URBAN ACTIVITY PATTERNS AND MODAL SPLIT IN THE JOURNEY TO WORK

Relationships between modal split for the journey to work and patterns of social and economic activity in large urban areas are investigated in this paper. Small zone data from six major land-use transportation studies were used as a basis for a systematic comparative analysis of these relationships. Three of the studies were British - London, West Midlands and Selnec - and three American - Tri-State, Penn-Jersey and Los Angeles. Standard correlation and regression programmes were employed on a wide range of data, using three distinct approaches. Our first models were based on all trip origins and destinations for each zone, while the second set analyzed the major inter-zonal traffic flows. A third group of models assigning all trips to a shortest route network and investigating the modal split along each link was attempted, though not fully explored due to computer limitations. The results reveal the overriding influence of car-ownership on modal split, but also demonstrate the limitations imposed by urban structure in the form of employment and population densities. (a) /TRRl/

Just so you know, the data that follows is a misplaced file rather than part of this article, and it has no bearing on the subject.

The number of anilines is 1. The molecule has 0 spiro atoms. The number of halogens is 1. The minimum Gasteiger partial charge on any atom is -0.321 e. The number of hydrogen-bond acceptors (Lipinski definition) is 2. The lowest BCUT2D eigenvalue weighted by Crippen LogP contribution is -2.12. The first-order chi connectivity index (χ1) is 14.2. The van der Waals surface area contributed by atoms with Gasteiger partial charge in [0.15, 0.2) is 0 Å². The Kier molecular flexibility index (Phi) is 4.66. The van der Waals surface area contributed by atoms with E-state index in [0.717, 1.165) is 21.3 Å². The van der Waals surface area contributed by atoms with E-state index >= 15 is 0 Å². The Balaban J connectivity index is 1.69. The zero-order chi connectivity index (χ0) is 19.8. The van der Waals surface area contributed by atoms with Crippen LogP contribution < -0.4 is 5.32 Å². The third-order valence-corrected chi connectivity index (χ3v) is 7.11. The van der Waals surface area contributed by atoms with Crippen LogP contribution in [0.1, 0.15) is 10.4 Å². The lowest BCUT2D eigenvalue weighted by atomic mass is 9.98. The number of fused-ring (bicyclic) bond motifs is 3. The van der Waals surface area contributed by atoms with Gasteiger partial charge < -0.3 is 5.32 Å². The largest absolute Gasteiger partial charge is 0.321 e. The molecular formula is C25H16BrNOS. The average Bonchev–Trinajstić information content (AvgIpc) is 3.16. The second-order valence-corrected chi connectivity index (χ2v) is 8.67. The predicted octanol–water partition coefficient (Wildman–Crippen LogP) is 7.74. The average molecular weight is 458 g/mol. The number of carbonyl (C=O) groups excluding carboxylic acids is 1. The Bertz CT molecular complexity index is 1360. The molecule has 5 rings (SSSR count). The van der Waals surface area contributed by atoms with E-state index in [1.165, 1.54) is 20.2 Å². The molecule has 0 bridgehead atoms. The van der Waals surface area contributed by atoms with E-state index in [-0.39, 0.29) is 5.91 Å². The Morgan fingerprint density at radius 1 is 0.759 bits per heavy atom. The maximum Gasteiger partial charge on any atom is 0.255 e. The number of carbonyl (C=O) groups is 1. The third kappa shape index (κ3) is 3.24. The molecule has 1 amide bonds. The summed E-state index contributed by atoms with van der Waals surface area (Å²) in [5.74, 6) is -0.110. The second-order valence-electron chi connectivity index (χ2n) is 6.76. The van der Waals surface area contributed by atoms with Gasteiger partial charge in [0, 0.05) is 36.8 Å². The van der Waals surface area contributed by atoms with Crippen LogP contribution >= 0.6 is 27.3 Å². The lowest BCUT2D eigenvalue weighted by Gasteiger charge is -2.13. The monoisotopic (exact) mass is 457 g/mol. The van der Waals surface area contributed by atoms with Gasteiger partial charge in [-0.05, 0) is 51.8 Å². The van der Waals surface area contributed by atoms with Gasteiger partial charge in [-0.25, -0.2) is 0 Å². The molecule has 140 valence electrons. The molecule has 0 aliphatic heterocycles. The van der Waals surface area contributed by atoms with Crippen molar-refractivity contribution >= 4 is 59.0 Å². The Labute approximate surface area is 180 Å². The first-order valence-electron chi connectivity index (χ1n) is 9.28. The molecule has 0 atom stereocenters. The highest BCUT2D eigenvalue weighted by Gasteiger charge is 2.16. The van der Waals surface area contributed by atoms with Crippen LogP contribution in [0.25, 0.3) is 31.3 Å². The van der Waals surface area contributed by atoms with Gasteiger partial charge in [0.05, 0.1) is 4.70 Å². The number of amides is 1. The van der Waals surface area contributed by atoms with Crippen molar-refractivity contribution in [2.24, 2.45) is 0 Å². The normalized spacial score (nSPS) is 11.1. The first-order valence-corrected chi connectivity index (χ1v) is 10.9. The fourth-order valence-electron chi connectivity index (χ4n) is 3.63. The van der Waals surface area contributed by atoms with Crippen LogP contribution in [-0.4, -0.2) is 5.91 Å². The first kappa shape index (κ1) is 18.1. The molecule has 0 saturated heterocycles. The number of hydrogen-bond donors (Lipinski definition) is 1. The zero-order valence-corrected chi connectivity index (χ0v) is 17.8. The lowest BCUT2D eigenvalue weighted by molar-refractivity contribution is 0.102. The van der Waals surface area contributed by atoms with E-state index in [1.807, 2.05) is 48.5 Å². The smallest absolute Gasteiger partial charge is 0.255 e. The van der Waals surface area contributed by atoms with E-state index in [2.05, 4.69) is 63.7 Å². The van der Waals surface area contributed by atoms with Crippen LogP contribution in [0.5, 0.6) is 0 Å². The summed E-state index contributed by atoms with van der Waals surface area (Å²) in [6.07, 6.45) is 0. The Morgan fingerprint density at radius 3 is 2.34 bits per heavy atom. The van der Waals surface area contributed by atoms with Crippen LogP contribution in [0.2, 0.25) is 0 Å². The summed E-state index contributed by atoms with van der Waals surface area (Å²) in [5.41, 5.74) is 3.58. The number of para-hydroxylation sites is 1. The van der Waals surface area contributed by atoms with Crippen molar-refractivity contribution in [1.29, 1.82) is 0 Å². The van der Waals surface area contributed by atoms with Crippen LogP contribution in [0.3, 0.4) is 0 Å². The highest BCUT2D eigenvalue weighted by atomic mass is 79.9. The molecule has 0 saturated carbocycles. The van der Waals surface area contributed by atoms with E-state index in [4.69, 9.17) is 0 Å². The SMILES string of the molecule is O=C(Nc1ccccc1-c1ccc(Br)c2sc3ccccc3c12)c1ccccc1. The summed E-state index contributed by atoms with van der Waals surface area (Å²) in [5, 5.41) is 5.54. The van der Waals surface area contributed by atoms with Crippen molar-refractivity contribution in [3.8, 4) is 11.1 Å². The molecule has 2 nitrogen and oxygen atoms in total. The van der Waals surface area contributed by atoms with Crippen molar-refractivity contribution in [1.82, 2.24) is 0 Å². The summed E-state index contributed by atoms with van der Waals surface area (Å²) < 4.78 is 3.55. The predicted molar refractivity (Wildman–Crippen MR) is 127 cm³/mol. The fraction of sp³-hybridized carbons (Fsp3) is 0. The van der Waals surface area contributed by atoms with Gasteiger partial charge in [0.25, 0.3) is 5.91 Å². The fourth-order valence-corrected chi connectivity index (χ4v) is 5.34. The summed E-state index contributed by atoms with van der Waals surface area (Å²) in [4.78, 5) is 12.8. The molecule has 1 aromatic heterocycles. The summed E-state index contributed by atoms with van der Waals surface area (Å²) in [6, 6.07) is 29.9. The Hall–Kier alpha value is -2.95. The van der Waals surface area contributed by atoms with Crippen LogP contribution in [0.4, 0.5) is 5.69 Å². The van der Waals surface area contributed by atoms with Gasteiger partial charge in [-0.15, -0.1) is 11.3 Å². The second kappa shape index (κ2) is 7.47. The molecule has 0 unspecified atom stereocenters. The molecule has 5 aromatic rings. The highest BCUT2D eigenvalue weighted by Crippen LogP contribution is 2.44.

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  • Corporate Authors:

    Reading University, England

    Whiteknights
    Reading RG6 2AB, Berkshire,   England 
  • Authors:
    • Sammons, R
    • Hall, P
  • Publication Date: 1974-11

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Filing Info

  • Accession Number: 00137670
  • Record Type: Publication
  • Source Agency: Transport and Road Research Laboratory (TRRL)
  • Report/Paper Numbers: Paper No. 32 Monograph
  • Files: ITRD, TRIS
  • Created Date: Nov 9 1981 12:00AM